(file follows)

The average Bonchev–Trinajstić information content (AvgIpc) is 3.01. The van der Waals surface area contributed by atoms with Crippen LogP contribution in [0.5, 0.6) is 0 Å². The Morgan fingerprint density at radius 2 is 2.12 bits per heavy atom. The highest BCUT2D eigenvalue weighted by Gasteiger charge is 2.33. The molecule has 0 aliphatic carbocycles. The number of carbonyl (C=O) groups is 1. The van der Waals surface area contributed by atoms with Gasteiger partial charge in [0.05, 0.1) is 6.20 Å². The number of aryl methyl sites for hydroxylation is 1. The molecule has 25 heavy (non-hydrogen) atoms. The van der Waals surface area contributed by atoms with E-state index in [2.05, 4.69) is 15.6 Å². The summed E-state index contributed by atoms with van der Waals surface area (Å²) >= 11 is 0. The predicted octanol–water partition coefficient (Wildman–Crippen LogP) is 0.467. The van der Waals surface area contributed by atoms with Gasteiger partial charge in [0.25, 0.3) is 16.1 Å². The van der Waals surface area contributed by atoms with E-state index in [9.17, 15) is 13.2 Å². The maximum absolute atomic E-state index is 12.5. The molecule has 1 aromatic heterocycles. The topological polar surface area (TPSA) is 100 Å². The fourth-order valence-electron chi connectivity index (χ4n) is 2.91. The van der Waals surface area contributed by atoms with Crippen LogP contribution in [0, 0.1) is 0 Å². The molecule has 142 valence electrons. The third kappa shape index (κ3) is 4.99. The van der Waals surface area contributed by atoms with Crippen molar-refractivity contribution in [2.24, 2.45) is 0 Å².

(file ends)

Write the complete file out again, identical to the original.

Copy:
The average Bonchev–Trinajstić information content (AvgIpc) is 3.01. The van der Waals surface area contributed by atoms with Crippen LogP contribution in [0.5, 0.6) is 0 Å². The Morgan fingerprint density at radius 2 is 2.12 bits per heavy atom. The highest BCUT2D eigenvalue weighted by Gasteiger charge is 2.33. The molecule has 0 aliphatic carbocycles. The number of carbonyl (C=O) groups is 1. The van der Waals surface area contributed by atoms with Gasteiger partial charge in [0.05, 0.1) is 6.20 Å². The number of aryl methyl sites for hydroxylation is 1. The molecule has 25 heavy (non-hydrogen) atoms. The van der Waals surface area contributed by atoms with E-state index in [2.05, 4.69) is 15.6 Å². The summed E-state index contributed by atoms with van der Waals surface area (Å²) >= 11 is 0. The predicted octanol–water partition coefficient (Wildman–Crippen LogP) is 0.467. The van der Waals surface area contributed by atoms with Gasteiger partial charge in [0.25, 0.3) is 16.1 Å². The van der Waals surface area contributed by atoms with E-state index in [9.17, 15) is 13.2 Å². The maximum absolute atomic E-state index is 12.5. The molecule has 1 aromatic heterocycles. The topological polar surface area (TPSA) is 100 Å². The fourth-order valence-electron chi connectivity index (χ4n) is 2.91. The van der Waals surface area contributed by atoms with Crippen LogP contribution in [0, 0.1) is 0 Å². The molecule has 142 valence electrons. The third kappa shape index (κ3) is 4.99. The van der Waals surface area contributed by atoms with Crippen molar-refractivity contribution in [2.24, 2.45) is 0 Å².